Psychologists are fascinated by human (and animal) thinking and behavior in all of its many forms—but we are a diverse lot. Some of us are helpers--clinicians or counselors. We try to help others navigate through their problems.
Some of us are natural scientists. We try to understand and explain basic psychological processes such as how we sense and perceive the physical world, how we remember and solve problems, and how we function in complex social situations. Some of us are a little bit of both—helper plus scientist. These are our passions.
The First Two Years as a Psychology Student
During their first two years, psychology students usually concentrate on general university requirements (such as English, history, and philosophy) and take three very important courses as part of the psychology major:
First, there is a course in statistics, which is often a surprise to new majors. In statistics, students learn about essential tools necessary for making sense of psychological processes.
Second, there is a course in research methods, including an accompanying laboratory. In research methods, students master scientific principles needed to understand the ideas studied in the more advanced courses.
Third, there is a course in general psychology. In general psychology students learn about the different specialties in psychology and some of the things that psychologists have learned in each of those specialties.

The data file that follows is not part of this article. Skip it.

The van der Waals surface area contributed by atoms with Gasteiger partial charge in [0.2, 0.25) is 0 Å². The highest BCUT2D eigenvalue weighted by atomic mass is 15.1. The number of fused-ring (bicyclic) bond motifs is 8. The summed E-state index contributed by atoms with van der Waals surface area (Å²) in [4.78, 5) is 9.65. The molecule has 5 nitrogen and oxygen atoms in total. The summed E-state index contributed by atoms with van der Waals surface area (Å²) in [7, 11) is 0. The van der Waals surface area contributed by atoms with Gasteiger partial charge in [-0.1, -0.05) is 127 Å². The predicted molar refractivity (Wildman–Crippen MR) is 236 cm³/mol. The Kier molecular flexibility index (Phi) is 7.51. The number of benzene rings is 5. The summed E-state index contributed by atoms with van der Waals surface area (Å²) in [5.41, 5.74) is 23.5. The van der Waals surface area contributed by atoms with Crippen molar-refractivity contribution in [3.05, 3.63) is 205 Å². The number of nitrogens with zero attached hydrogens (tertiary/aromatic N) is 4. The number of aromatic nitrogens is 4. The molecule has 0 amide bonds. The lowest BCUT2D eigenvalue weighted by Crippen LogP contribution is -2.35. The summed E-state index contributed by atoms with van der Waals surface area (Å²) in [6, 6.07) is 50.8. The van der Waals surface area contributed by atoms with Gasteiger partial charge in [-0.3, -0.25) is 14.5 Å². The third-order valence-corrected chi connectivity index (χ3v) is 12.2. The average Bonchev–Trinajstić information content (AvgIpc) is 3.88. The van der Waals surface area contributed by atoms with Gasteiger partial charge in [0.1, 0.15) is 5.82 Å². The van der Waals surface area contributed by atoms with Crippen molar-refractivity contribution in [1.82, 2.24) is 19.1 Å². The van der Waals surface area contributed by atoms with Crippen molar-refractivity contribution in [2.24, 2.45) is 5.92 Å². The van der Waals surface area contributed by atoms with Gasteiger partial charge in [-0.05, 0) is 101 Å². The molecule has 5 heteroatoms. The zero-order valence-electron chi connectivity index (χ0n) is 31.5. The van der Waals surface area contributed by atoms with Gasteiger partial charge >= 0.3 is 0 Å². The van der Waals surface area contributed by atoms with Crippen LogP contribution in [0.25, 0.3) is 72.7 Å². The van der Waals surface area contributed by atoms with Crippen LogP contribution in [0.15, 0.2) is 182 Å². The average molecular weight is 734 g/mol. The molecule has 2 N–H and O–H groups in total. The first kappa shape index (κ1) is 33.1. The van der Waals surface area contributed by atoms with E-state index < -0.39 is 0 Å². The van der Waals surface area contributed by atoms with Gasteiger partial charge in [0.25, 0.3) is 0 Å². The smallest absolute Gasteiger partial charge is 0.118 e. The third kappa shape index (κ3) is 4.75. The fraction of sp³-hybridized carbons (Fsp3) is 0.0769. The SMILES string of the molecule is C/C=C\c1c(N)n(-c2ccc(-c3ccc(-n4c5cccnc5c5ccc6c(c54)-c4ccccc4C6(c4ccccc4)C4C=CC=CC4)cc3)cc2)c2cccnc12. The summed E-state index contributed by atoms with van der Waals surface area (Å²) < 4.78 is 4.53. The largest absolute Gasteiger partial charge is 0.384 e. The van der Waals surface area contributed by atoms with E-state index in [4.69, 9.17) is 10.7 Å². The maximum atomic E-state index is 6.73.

The Second Two Years as a Psychology Student
During their second two years psychology students go deeper into the science of psychology. They choose a certain number of courses from each of four clusters. This opportunity to choose from clusters exposes advanced students to a broad range of psychology while allowing them to customize their program to suit their interests and future plans.
Cluster A covers basic psychological processes; and includes courses such as Biological Psychology, Sensation and Perception, Cognition, and Emotion.
Cluster B covers social, developmental, and interpersonal psychology; and includes courses such as Social Psychology, Personality, Child Psychology, and Psychology of Aging.
Cluster C covers applied, clinical, and other types of psychology; and includes courses such as Educational Psychology, Cross-Cultural Psychology, Industrial-Organizational Psychology, Psychopathology, and Clinical Neuropsychology
Cluster D covers advanced research, theory, and application; and includes courses such as Advanced Research Methods, Psychological Assessment, History and Systems of Psychology, Mindfulness and Psychotherapy, and Comparative Psychology in Zambia.
The Comprehensive Exam
To graduate with a major in psychology each student must pass a comprehensive exam. There are several way to do this. The most common is to take the Major Fields Test in Psychology and achieve a score at the 45th percentile or higher.
We offer a variety of opportunities for our students to participate in research with a faculty member or to create and conduct their own individual research projects. Gonzaga psychology students have an impressive record of presentations and awards at major national conferences. We are proud of them and the research that they have done.